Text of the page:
Here is the third of four profiles on the GCSAA storytellers taking part in today's National Golf Day activities in Washington, D.C., golf course architect Michael Hurdzan, Ph.D.:
Mike Hurdzan, Ph.D., ASGCA
Ph.D., Environmental Plant Physiology, University of Vermont
M.S., Plant and Soil Science, University of Vermont
B.S., Turfgrass Management, The Ohio State University
B.S., Landscape Architecture, The Ohio State University (3 of 4 years completed)
National Golf Foundation's Golf Course Management School
Colonel (Ret.), United States Army Reserve, Special Forces Branch
Michael J. Hurdzan, Ph.D., is an internationally recognized authority on golf courses and the environment. In a career spanning nearly fifty years, Dr. Hurdzan has taught countless seminars with his seminar experience perhaps surpassed only by the collection of articles he has written for publications ranging from Golf Digest and National Geographic Traveler to The Wall Street Journal and USA Today. An equally distinguished, 27-year career as an officer in the United States Army Reserve has garnered Dr. Hurdzan many accolades, including his qualification to the elite Special Forces (Green Berets), receipt of the Legion of Merit for “exceptionally meritorious conduct in the performance of outstanding services and achievements” and promotion to the rank of full Colonel and Unit Commander.
- Donald Ross Award, American Society of Golf Course Architects
- Donald A Rossi Award, Golf Course Builders Association of America
- Five Most Powerful Architects, Golf Digest magazine
- College of Life Sciences Distinguished Alumni Award, University of Vermont
- Distinguished Alumni Award, The Ohio State University
- Ohio Golf Association Hall of Fame
- Fore Hope: Current Chairman, Board of Directors
- Golf and the Environment: National Steering Committee
- Golf Digest magazine: Environmental Award Panelist
- American Society of Golf Course Architects: Past President; Past Board of Governors; Environmental Impact Committee; Professional Development Committee
In His Words
In the mid-1950s when I started my life in golf as a greenkeeper on a family owned, public golf course where we were commonly using chemicals such as lead, arsenicals, cadmium, DDT, Chlordane, phenoxy weed killers that later became known as “Agent Orange”, and farm fertilizers, in a not-so-accurate fashion. We used those materials out of ignorance, not out contempt for the environment, for no one really had any idea the long-term residual impact that stuff had. In the early 1960s as a turf student, I was exposed to Rachel Carson’s "Silent Spring," and I started to rethink how we were maintaining golf courses, but even when I completed my Ph.D. work in Environmental Plant Physiology, golf courses still had few or no other pest control options to fall back on. As I began to design golf courses I saw more opportunities to intelligently work with nature and allow golf courses to be more in tune with environmental processes and lessen the need for synthetic chemicals and excessive use of water. Today golf courses look better than ever and at the same time are healthy, sustainable environments.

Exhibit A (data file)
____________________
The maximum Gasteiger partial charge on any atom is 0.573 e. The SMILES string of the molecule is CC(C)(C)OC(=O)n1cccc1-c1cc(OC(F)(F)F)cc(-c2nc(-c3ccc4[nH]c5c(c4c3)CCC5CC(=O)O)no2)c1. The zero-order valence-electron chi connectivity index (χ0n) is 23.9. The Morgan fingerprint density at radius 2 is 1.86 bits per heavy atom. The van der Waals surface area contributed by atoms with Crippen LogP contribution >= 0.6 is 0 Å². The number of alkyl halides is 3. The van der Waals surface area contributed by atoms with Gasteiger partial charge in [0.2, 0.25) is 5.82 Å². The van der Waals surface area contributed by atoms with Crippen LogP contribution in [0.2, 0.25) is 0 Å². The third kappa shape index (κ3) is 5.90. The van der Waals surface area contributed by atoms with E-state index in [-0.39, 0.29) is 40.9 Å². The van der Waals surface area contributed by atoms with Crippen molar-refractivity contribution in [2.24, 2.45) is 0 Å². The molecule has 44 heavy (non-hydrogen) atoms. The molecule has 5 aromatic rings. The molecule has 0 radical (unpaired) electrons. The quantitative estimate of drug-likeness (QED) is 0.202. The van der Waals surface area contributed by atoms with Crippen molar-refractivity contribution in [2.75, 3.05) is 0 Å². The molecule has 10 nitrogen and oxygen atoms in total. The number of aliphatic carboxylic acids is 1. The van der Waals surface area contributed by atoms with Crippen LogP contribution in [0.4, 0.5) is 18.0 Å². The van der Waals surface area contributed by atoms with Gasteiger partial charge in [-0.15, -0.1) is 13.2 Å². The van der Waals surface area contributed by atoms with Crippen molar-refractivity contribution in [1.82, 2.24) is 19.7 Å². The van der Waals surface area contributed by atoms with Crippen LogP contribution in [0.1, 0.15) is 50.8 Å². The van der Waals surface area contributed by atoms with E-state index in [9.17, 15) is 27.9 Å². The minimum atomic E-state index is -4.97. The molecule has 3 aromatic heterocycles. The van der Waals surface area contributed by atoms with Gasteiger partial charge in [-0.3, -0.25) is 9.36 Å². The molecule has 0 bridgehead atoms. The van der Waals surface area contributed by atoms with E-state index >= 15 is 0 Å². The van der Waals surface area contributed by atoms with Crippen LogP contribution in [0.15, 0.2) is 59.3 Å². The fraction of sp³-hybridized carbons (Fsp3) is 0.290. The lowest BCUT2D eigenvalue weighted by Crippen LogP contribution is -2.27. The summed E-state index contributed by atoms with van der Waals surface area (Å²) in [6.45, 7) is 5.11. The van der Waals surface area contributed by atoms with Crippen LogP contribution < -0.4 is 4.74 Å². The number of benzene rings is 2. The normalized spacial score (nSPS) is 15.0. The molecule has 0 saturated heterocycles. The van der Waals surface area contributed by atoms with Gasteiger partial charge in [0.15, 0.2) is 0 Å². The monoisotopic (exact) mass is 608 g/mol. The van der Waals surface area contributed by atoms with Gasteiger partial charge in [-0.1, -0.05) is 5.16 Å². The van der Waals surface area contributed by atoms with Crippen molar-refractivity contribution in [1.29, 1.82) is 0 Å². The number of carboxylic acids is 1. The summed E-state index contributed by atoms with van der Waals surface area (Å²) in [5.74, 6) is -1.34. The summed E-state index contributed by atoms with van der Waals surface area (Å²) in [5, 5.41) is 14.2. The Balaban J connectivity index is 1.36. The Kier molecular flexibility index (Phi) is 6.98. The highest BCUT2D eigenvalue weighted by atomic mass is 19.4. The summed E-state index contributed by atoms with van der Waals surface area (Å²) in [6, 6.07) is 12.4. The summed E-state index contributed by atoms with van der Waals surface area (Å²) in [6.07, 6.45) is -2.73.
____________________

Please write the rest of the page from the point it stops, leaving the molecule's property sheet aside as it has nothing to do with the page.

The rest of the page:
Much of the reason for that dramatic shift is because as GCSAA became better organized and stronger, they created an open, educational network that offered environmental classes to teach Best Management Practices (BMPs) using emerging and innovative products and techniques, as well as instant digital access to other turfgrass managers and experts. Moreover I believe that everyone in the golf course management industry has always been, and continues to be, an environmentalist who sincerely cares for the future health of the land that they are responsible for. With the support of the USGA Green Section, GCSAA and other golf organizations provided a forum where environmentalists and golf course managers could meet, air and share their views, and find common ground that resulted in a set of guiding environmental principles for design, construction and operations that make golf courses healthy and dynamic environments. Those principles are respected worldwide as the foundation for nearly all environmental initiatives, and golf lead the way.